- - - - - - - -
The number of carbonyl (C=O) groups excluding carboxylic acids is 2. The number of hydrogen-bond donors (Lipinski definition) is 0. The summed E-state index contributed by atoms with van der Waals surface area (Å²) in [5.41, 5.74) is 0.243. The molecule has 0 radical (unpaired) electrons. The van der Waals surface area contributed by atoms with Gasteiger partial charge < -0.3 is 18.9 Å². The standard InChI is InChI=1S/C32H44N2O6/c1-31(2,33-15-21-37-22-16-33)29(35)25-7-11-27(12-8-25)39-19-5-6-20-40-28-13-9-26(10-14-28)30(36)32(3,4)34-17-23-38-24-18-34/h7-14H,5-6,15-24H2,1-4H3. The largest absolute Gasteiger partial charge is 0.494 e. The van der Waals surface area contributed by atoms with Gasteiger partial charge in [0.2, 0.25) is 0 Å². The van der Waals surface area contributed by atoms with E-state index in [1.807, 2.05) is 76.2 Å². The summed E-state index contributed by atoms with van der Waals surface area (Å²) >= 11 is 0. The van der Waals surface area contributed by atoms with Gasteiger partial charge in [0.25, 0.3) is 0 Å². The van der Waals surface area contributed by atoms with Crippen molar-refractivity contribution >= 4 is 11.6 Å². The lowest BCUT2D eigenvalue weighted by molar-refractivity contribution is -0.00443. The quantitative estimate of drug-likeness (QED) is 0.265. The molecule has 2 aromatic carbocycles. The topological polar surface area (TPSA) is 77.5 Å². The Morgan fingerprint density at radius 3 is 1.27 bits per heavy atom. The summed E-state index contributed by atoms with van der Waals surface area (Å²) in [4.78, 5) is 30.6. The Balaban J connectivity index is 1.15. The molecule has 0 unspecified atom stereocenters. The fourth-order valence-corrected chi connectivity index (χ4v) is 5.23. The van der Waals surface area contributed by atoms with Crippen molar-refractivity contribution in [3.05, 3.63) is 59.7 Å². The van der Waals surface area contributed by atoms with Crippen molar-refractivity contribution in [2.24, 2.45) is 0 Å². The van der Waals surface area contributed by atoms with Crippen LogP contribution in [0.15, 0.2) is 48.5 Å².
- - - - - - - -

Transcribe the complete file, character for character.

The number of carbonyl (C=O) groups excluding carboxylic acids is 2. The number of hydrogen-bond donors (Lipinski definition) is 0. The summed E-state index contributed by atoms with van der Waals surface area (Å²) in [5.41, 5.74) is 0.243. The molecule has 0 radical (unpaired) electrons. The van der Waals surface area contributed by atoms with Gasteiger partial charge < -0.3 is 18.9 Å². The standard InChI is InChI=1S/C32H44N2O6/c1-31(2,33-15-21-37-22-16-33)29(35)25-7-11-27(12-8-25)39-19-5-6-20-40-28-13-9-26(10-14-28)30(36)32(3,4)34-17-23-38-24-18-34/h7-14H,5-6,15-24H2,1-4H3. The largest absolute Gasteiger partial charge is 0.494 e. The van der Waals surface area contributed by atoms with Gasteiger partial charge in [0.2, 0.25) is 0 Å². The van der Waals surface area contributed by atoms with E-state index in [1.807, 2.05) is 76.2 Å². The summed E-state index contributed by atoms with van der Waals surface area (Å²) >= 11 is 0. The van der Waals surface area contributed by atoms with Gasteiger partial charge in [0.25, 0.3) is 0 Å². The van der Waals surface area contributed by atoms with Crippen molar-refractivity contribution >= 4 is 11.6 Å². The lowest BCUT2D eigenvalue weighted by molar-refractivity contribution is -0.00443. The quantitative estimate of drug-likeness (QED) is 0.265. The molecule has 2 aromatic carbocycles. The topological polar surface area (TPSA) is 77.5 Å². The Morgan fingerprint density at radius 3 is 1.27 bits per heavy atom. The summed E-state index contributed by atoms with van der Waals surface area (Å²) in [4.78, 5) is 30.6. The Balaban J connectivity index is 1.15. The molecule has 0 unspecified atom stereocenters. The fourth-order valence-corrected chi connectivity index (χ4v) is 5.23. The van der Waals surface area contributed by atoms with Crippen molar-refractivity contribution in [3.05, 3.63) is 59.7 Å². The van der Waals surface area contributed by atoms with Crippen molar-refractivity contribution in [2.24, 2.45) is 0 Å². The van der Waals surface area contributed by atoms with Crippen LogP contribution in [0.15, 0.2) is 48.5 Å².